Image credit: Andy Raymond
Serrated tussock is a major weed of grasslands and pastures in Australia, but is not yet established in South Australia.
Serrated tussock is declared under the Natural Resources Management Act 2004 (NRM Act).
- a perennial grass that forms tussocks up to 50 cm tall and 25 cm across at the base
- individual tussocks can live for more than 20 years
- roots are diffuse and fibrous, growing mainly in the top 20 cm of the soil and strongly anchoring the plant
- even seedlings are difficult to pull from the soil
- leaves are stiff, narrow (0.5 mm in diameter) and grow to 50 cm long
- leaves are tightly rolled and almost cylindrical
- serrations can be felt by running the leaf between fingers from tip to the base
- leaves are green in summer and yellow-green in winter with a white base tips of old leaves are bleached and fawn in colour
- stems emerge from the tussocks in late spring and bear the flowers and seeds
- stems are almost twice as long as the leaves and droop at maturity, trailing on the ground
- entire stem detaches from the plant and is dispersed by the wind
- flowers form in an open, branched panicle up to 35 cm long and can produce more than 100,000 seeds per plant
- plants have a distinct purple appearance when flowering and a golden colour when seeds are ripening there are anecdotal reports of seed remaining viable for up to 15 years
- plants rarely flower in the first year
- on poor soils plants may be 4 years old before flowering
- seeds germinate mostly in autumn and winter.
- an important weed of pastures and native vegetation
- plant is high in fibre with a very low protein content
- livestock feeding in pastures dominated by Serrated tussock can develop indigestible balls in the rumen, causing a loss of condition and eventual death
- because the plant is avoided by grazing animals, infestations commonly expand as other species are selectively grazed out
- the sharp awns of the seeds damage the mouths of sheep and the rough foliage wears their teeth
- seeds contribute to vegetable fault in wool and are a contaminant of hay
- infestations in native grasslands and coastal vegetation displace native species and degrade fauna habitat
- dense infestations can pose a fire hazard, burning up to seven times more intensely than native grasslands
- wind-blown seed heads create fire hazards where they build up against housing, sheds, roadsides and fence-lines
- takes only 7 years from establishment to dominate a pasture or native grassland.
- native to South America
- considered the worst weed in New South Wales where it occupies almost 900,000 ha
- not established in South Australia, but the Mount Lofty Ranges and Fleurieu Peninsula provide suitable habitat
- the only known occurrence in the Mount Lofty Ranges has been controlled
- grows in areas with an annual rainfall of 450 to 1000 mm
- grows in a range of soil types but favours well-drained areas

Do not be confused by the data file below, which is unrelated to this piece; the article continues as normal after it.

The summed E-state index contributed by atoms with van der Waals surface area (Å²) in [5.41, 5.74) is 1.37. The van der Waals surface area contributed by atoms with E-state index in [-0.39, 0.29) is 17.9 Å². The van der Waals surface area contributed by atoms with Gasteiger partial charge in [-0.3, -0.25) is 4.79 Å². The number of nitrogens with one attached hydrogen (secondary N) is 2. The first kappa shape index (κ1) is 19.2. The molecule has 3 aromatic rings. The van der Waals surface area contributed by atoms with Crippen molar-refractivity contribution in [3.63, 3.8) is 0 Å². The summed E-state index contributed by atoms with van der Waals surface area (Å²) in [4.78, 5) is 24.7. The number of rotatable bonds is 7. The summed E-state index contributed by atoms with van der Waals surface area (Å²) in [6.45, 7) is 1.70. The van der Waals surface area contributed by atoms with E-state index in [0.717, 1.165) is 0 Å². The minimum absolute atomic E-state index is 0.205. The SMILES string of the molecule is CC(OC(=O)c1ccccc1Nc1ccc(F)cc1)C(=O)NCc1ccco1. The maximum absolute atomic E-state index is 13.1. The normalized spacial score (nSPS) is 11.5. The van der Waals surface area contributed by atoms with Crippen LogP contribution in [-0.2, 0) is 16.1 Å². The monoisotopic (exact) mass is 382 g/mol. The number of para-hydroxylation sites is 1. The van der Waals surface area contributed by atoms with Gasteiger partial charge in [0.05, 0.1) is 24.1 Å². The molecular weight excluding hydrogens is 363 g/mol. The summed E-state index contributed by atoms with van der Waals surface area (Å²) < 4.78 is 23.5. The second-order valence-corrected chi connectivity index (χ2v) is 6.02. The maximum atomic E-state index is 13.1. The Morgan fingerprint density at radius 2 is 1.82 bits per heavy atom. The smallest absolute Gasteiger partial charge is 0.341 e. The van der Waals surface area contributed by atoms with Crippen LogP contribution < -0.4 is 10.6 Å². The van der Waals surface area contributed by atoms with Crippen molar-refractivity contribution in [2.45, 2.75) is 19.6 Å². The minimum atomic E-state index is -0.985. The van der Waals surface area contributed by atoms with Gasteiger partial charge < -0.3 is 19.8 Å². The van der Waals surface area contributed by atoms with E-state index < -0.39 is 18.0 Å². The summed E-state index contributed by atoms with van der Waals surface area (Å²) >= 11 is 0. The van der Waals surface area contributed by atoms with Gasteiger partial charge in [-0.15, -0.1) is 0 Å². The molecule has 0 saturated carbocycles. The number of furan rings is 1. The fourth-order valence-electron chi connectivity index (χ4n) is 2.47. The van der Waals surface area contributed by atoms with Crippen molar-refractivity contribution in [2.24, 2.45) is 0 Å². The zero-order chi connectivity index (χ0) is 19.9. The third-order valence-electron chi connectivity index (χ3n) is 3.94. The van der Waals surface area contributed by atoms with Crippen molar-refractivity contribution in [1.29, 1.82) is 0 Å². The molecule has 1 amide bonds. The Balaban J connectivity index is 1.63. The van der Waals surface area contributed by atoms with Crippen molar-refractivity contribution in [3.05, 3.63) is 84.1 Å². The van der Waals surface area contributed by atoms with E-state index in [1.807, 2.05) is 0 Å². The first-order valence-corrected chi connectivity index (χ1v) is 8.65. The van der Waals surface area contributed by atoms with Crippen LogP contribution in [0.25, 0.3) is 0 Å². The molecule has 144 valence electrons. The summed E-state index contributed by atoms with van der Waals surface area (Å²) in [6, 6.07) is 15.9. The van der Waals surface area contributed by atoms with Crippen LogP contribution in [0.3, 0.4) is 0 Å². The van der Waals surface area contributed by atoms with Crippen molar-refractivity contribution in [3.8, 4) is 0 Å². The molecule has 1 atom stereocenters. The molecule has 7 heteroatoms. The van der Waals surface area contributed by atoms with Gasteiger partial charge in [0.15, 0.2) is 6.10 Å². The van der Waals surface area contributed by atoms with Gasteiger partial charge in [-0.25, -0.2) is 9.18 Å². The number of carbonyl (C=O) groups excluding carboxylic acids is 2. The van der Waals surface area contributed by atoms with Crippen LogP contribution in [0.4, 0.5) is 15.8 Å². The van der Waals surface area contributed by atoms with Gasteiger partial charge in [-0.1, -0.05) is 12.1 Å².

- does not grow well in heavily shaded areas, such as under a dense canopy of trees, or in damp or swampy ground
- seedlings are slow growing and poor competitors with established vegetation
- infestations usually begin on bare ground where there is limited competition
- seed heads are carried along the ground and in the air and may be blown over several kilometres
- seeds are also dispersed by moving water, mud, in hay and fodder, on machinery and equipment, coats of livestock and in the droppings of animals.
How to control this weed
- identification is difficult and it has a similar appearance to several native tussock grasses
- often becomes well established and may even eliminate other tussocks before it is recognised
- control programs should be planned over several years to manage ongoing germination
- control involves a combination of physical removal, herbicide application and the maintenance of competitive pasture cover
- seedlings are difficult to pull out of the soil
- for advice on chemical control techniques contact your nearest Natural Resources Centre
- refer to the 'Weed control handbook for declared plants in South Australia' for advice on chemical control. You can find it on the Biosecurity SA website.
If you suspect that you have Serrated tussock on your land, place a sample of the seed head in a sealed bag and take it to your nearest Natural Resources Centre or local council office for identification. This is a free service and they will also provide you with information on current control techniques.
The following sections of the NRM Act apply to Serrated tussock in the Adelaide and Mount Lofty Ranges region:
- 175 (1) Cannot import the plant into South Australia
- 175 (2) Cannot transport the plant, or any material or equipment containing that plant, on a public road
- 177 (1) Cannot sell the plant
- 177 (2) Cannot sell any produce / goods carrying the plant
- 180 (1)(2)(3) Infestations must be reported to the NRM board
- 182 (1) Landholders destroy the plant on their land
- 185 (1) NRM authority may recover costs for control of weeds on roadsides from adjoining landowners
For more detailed information download the fact sheet.
Please contact us for advice and assistance with controlling Serrated tussock.